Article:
Get Ready for More Quantitative Easing in 2022

Stocks gained this morning as the Santa Rally continued. After opening flat on the day, the major indexes all climbed higher through noon despite lower-than-normal volume due to the shortened week of holiday trading.

Still, Omicron fears remain a clear and present danger to bulls. The UK just confirmed 100,000 new Covid cases over the last 24 hours, hitting a new pandemic high despite the country’s advanced vaccination rate. New social gathering guidelines have been passed down to Brits as a result, canceling many Christmastime events.

Thankfully, Omicron hospitalizations appear to be down relative to Delta according to recent hospital data. The University of Edinburgh published a study this morning suggesting that’s the case, too. Researchers from the University claim that the risk of being hospitalized by an Omicron variant infection is only two-thirds as likely as being hospitalized with Delta.

“The economy was able to sustain better than most expected” in response to Delta, said Globalt Investments portfolio manager Keith Buchanan.

“A lot of people will say that the economy held up because there was more monetary stimulus. Coming into Omicron, that’s not necessarily the case as much as it was in Delta and this is another test of a different flavor. It’s testing if the economy and the market can hold up given the much less accommodative fiscal and monetary policy.”

Another potential danger is the massive government bond market that’s formed over the last two years. Since the pandemic began, the global government bond market has mushroomed by $10 trillion to a total of $50 trillion.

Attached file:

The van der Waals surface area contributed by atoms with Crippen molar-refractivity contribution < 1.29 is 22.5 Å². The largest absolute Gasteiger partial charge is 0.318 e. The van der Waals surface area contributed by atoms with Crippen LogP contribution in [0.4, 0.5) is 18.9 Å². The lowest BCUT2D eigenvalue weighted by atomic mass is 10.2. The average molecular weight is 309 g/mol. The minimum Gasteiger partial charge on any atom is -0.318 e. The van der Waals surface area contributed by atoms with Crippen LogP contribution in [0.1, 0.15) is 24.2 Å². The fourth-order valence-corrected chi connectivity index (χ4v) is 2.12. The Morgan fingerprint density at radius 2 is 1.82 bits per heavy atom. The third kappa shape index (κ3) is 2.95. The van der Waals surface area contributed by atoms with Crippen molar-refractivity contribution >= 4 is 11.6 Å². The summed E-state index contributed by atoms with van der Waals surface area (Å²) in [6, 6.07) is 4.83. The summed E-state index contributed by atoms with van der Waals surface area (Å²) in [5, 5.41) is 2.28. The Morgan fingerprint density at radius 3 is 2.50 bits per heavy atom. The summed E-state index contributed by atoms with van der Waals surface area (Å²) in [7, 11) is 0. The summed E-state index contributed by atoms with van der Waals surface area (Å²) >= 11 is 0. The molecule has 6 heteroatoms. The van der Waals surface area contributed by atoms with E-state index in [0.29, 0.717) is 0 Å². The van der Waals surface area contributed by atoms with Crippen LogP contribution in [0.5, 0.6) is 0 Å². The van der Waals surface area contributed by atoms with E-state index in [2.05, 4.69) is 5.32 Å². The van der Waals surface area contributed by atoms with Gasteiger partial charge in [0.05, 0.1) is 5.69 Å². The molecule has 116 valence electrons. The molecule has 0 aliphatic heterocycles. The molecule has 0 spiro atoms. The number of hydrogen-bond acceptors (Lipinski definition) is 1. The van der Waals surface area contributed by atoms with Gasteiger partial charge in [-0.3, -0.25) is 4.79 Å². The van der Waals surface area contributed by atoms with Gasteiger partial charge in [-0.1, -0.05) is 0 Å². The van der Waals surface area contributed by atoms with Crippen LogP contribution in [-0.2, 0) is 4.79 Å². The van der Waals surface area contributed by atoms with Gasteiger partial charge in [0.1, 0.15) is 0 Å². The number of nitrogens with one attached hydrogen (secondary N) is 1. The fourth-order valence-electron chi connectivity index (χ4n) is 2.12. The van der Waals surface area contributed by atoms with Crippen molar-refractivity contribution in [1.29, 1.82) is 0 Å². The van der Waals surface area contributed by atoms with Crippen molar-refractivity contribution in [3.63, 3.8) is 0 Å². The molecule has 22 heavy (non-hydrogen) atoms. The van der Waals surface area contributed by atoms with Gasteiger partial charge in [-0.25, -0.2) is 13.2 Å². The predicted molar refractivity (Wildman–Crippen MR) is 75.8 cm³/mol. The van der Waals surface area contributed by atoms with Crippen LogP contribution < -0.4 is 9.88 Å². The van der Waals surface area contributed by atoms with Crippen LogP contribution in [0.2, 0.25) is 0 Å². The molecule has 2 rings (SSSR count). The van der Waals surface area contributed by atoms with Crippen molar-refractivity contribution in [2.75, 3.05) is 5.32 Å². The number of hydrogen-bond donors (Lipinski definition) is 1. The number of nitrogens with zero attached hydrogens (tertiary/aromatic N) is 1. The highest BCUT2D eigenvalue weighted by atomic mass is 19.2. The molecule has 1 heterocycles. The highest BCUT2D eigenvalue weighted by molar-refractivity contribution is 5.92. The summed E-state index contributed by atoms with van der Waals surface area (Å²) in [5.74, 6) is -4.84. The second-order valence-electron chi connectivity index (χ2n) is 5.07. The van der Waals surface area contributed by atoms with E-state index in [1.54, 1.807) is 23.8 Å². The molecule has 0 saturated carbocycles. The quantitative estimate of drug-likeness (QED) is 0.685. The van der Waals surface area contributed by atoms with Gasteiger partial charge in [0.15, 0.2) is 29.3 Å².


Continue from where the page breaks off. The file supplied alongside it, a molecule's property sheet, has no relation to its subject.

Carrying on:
And while it’s true that net government bond holdings have been trending upwards long-term, the recent increase is unprecedented.

This helped squash rates while allowing growth stocks to flourish on a glut of cheap debt. But now, it’s a massive hazard looming over bulls. The Fed’s accelerated, pandemic-driven QE program contributed greatly to the surge in government bond holdings.

What happens, though, when QE is eventually tapered away to nothing and the Fed stops buying bonds? Will the remaining buyers – banks, pension funds, insurers – pick up the slack? No, they won’t. Nor should they be expected to. The Fed went into overdrive after Covid hit. Even collectively, other bond investors couldn’t hope to match the Fed’s purchasing power.

And yields are expected to rise next year as the Fed targets three federal funds rate hikes for 2022. If yields spike, they could cause liquidity issues within the bond market, leading to severe bond price volatility in an already relatively illiquid market.

For reference, central banks likely control roughly half of the world’s major government bond markets. Deutsche Bank analysts recently said that only 10% of Germany’s government bonds are freely floating. The number of bonds available for trading is small, which could cause intense yield uncertainty in the event of a sudden rise in rates as bondholders look to sell.

That’s something that seems highly bearish, and in the short-term, it probably would result in heavy equity selling. But it’s also the trigger the Fed would need to step in and start QE up once more despite persistently high inflation. That would likely spur stocks higher long-term again (nominally at least) as inflation rises in lockstep.

All while the veritable “mountain” of government bonds grows ever larger, only making the problem worse with time.


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